Late Prehistoric period village in Ohio. Ancient Ohio Art Series, Susan Walton, artist
The transition from the Late Woodland (A.D. 400-1050) to the Mississippian (A.D. 1050-1500) period is one of the most significant cultural transformations in eastern North American prehistory. Jennifer Raff, a research fellow in Anthropology at the University of Texas at Austin and co-author of a new study of ancient DNA spanning this transition, notes that “it involved changes to social and political structure, the adoption of intensive maize agriculture, changes to mortuary practices and the development of new art, technologies and religious practices."
Raff and a team of other researchers decided to compare DNA recovered from Late Woodland and Mississippian individuals who lived at the same site in order to see if the cultural changes were associated with the movement of people from outside the area or if local folks adopted the changes more or less on their own. Raff says, "these cultural changes first appeared at the nearby site of Cahokia, just east of present-day St. Louis, so we wanted to know if migration from there had brought the changes to the Lower Illinois River Valley.” The results, presented in a forthcoming issue of the American Journal of Physical Anthropology, reveal that these rapid cultural changes resulted from the adoption of new cultural practices through existing social networks rather than from a migration of new people into the region.
Raff's co-authors include Deborah Bolnick, associate professor in the Department of Anthropology and the Population Research Center, Austin Reynolds, a graduate student in the Department of Integrative Biology at UT, Della Cook, professor of anthropology at Indiana University Bloomington, and Frederika Kaestle, associate professor of anthropology at Indiana University Bloomington.
The team recovered segments of mitochondrial DNA (mtDNA) from 39 individuals (17 Late Woodland, 22 Mississippian) who had been interred in the Schild cemetery in western Illinois. They then compared these mtDNA lineages to ancient lineages identified at other sites in the region.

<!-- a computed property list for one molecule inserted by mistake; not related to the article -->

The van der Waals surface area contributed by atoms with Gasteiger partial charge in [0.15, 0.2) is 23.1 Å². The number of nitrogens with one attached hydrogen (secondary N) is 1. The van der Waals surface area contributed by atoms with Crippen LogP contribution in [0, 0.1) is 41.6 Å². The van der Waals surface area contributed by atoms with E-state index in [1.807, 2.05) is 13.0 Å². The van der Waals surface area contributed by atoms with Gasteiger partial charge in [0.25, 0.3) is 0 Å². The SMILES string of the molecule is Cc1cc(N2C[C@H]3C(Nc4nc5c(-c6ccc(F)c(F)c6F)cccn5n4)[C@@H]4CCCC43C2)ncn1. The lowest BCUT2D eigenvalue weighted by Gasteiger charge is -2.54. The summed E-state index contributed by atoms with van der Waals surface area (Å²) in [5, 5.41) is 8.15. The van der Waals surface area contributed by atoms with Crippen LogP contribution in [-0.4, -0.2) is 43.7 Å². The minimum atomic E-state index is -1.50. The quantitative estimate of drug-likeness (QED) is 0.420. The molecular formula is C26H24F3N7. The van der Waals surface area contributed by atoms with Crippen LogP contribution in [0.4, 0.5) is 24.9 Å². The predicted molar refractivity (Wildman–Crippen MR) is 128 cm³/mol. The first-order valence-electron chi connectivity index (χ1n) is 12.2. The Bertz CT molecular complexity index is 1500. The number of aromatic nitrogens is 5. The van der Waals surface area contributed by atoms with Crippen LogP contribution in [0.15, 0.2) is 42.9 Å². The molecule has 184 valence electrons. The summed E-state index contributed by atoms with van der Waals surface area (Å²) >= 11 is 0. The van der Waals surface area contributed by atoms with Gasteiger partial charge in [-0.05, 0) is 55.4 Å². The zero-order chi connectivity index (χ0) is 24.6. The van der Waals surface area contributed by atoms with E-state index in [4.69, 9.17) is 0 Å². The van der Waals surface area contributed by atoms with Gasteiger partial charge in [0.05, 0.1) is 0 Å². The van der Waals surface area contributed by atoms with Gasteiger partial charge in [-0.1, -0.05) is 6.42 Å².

Reynolds concludes that “this study provides valuable insights into how sites peripheral to the largest Mississippian settlements incorporated new cultural practices during this transitional period. The local people clearly adopted Mississippian practices, suggesting that cultural shifts in the archaeological record are not always caused by replacement of the previous inhabitants of a region.”
These results have important implications for our understanding of this transformational period in Ohio, but Bolnick cautions that more research is needed to determine whether the findings in the Lower Illinois River Valley are representative of the process of culture change across eastern North America during the Late Woodland-Mississippian transition, or whether this change was triggered by acculturation in some regions and migration in others.
It's also important to keep in mind that mtDNA doesn't tell the whole story. It is passed from mother to child and allows researchers to trace maternal relationships and female migration. In the future, Reynolds says, it will be important to obtain information from other regions of the genome. For example, “studying the paternally inherited Y chromosome, which is passed down from father to son, would allow us to test for male migration during this cultural transition and further refine our models of demographic change in the region. Previous work done in our lab has suggested that in the past, the movement of males and females may have been very different in the eastern United States.” This post is based on a news article from the University of Texas at Austin's webpage as well as the abstract of theAJPA paper.